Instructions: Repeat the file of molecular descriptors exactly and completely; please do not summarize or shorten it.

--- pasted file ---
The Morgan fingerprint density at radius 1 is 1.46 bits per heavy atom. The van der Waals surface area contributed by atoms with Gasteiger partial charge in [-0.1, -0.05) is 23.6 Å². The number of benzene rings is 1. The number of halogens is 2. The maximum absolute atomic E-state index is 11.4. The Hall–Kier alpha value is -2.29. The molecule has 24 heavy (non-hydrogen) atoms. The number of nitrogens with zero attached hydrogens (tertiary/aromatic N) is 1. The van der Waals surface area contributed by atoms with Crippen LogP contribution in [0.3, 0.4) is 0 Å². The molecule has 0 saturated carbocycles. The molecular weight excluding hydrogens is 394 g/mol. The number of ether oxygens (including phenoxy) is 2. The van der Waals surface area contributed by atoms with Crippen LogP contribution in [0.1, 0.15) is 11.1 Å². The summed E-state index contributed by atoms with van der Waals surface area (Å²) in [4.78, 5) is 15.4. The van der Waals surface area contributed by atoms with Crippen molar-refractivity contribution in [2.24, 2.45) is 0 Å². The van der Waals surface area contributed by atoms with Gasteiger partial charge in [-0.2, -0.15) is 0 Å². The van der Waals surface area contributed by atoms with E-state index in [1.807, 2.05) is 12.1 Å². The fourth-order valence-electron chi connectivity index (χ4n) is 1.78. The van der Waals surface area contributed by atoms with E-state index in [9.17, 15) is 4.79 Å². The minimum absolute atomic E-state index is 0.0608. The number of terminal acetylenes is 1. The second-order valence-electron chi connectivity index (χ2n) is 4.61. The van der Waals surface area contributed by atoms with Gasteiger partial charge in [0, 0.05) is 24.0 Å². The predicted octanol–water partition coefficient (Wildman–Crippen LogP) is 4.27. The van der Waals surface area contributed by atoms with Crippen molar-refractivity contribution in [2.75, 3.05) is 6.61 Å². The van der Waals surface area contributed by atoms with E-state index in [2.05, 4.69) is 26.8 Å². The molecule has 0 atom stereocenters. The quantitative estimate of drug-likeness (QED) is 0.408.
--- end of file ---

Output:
The Morgan fingerprint density at radius 1 is 1.46 bits per heavy atom. The van der Waals surface area contributed by atoms with Gasteiger partial charge in [-0.1, -0.05) is 23.6 Å². The number of benzene rings is 1. The number of halogens is 2. The maximum absolute atomic E-state index is 11.4. The Hall–Kier alpha value is -2.29. The molecule has 24 heavy (non-hydrogen) atoms. The number of nitrogens with zero attached hydrogens (tertiary/aromatic N) is 1. The van der Waals surface area contributed by atoms with Crippen LogP contribution in [0.3, 0.4) is 0 Å². The molecule has 0 saturated carbocycles. The molecular weight excluding hydrogens is 394 g/mol. The number of ether oxygens (including phenoxy) is 2. The van der Waals surface area contributed by atoms with Crippen LogP contribution in [0.1, 0.15) is 11.1 Å². The summed E-state index contributed by atoms with van der Waals surface area (Å²) in [4.78, 5) is 15.4. The van der Waals surface area contributed by atoms with Crippen molar-refractivity contribution in [2.24, 2.45) is 0 Å². The van der Waals surface area contributed by atoms with Gasteiger partial charge in [-0.2, -0.15) is 0 Å². The van der Waals surface area contributed by atoms with E-state index in [1.807, 2.05) is 12.1 Å². The fourth-order valence-electron chi connectivity index (χ4n) is 1.78. The van der Waals surface area contributed by atoms with E-state index in [9.17, 15) is 4.79 Å². The minimum absolute atomic E-state index is 0.0608. The number of terminal acetylenes is 1. The second-order valence-electron chi connectivity index (χ2n) is 4.61. The van der Waals surface area contributed by atoms with Gasteiger partial charge in [0, 0.05) is 24.0 Å². The predicted octanol–water partition coefficient (Wildman–Crippen LogP) is 4.27. The van der Waals surface area contributed by atoms with Crippen molar-refractivity contribution in [2.75, 3.05) is 6.61 Å². The van der Waals surface area contributed by atoms with E-state index in [2.05, 4.69) is 26.8 Å². The molecule has 0 atom stereocenters. The quantitative estimate of drug-likeness (QED) is 0.408.